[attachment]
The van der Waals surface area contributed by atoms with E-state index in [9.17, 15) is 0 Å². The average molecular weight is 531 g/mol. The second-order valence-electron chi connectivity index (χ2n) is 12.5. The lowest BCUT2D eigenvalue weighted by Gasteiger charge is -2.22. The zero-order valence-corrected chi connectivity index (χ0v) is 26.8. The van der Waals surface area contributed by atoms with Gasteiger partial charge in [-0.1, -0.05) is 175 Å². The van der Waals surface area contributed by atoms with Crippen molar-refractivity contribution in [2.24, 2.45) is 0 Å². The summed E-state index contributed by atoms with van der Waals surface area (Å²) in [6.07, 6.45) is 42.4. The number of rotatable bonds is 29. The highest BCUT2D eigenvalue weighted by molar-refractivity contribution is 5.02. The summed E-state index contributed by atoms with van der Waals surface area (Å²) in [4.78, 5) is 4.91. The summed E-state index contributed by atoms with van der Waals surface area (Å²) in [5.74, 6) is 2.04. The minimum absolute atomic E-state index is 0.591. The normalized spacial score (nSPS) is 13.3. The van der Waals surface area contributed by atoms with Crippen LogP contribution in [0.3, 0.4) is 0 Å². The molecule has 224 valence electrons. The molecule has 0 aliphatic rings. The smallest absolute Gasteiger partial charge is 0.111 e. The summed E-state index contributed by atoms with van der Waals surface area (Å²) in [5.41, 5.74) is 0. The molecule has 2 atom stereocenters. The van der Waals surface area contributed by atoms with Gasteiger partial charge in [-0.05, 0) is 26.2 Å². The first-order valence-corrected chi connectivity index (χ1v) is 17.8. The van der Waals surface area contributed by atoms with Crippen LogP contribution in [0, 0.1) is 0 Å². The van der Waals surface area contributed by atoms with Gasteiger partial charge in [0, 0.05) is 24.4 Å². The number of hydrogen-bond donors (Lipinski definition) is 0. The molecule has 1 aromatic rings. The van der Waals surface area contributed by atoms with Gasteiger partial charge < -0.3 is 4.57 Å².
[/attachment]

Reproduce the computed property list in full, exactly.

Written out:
The van der Waals surface area contributed by atoms with E-state index in [9.17, 15) is 0 Å². The average molecular weight is 531 g/mol. The second-order valence-electron chi connectivity index (χ2n) is 12.5. The lowest BCUT2D eigenvalue weighted by Gasteiger charge is -2.22. The zero-order valence-corrected chi connectivity index (χ0v) is 26.8. The van der Waals surface area contributed by atoms with Gasteiger partial charge in [-0.1, -0.05) is 175 Å². The van der Waals surface area contributed by atoms with Crippen molar-refractivity contribution in [2.24, 2.45) is 0 Å². The summed E-state index contributed by atoms with van der Waals surface area (Å²) in [6.07, 6.45) is 42.4. The number of rotatable bonds is 29. The highest BCUT2D eigenvalue weighted by molar-refractivity contribution is 5.02. The summed E-state index contributed by atoms with van der Waals surface area (Å²) in [4.78, 5) is 4.91. The summed E-state index contributed by atoms with van der Waals surface area (Å²) in [5.74, 6) is 2.04. The minimum absolute atomic E-state index is 0.591. The normalized spacial score (nSPS) is 13.3. The van der Waals surface area contributed by atoms with Crippen LogP contribution in [0.3, 0.4) is 0 Å². The molecule has 224 valence electrons. The molecule has 0 aliphatic rings. The smallest absolute Gasteiger partial charge is 0.111 e. The summed E-state index contributed by atoms with van der Waals surface area (Å²) in [5.41, 5.74) is 0. The molecule has 2 atom stereocenters. The van der Waals surface area contributed by atoms with Gasteiger partial charge in [-0.05, 0) is 26.2 Å². The first-order valence-corrected chi connectivity index (χ1v) is 17.8. The van der Waals surface area contributed by atoms with Crippen LogP contribution in [0, 0.1) is 0 Å². The van der Waals surface area contributed by atoms with Gasteiger partial charge in [0, 0.05) is 24.4 Å². The number of hydrogen-bond donors (Lipinski definition) is 0. The molecule has 1 aromatic rings. The van der Waals surface area contributed by atoms with Gasteiger partial charge < -0.3 is 4.57 Å².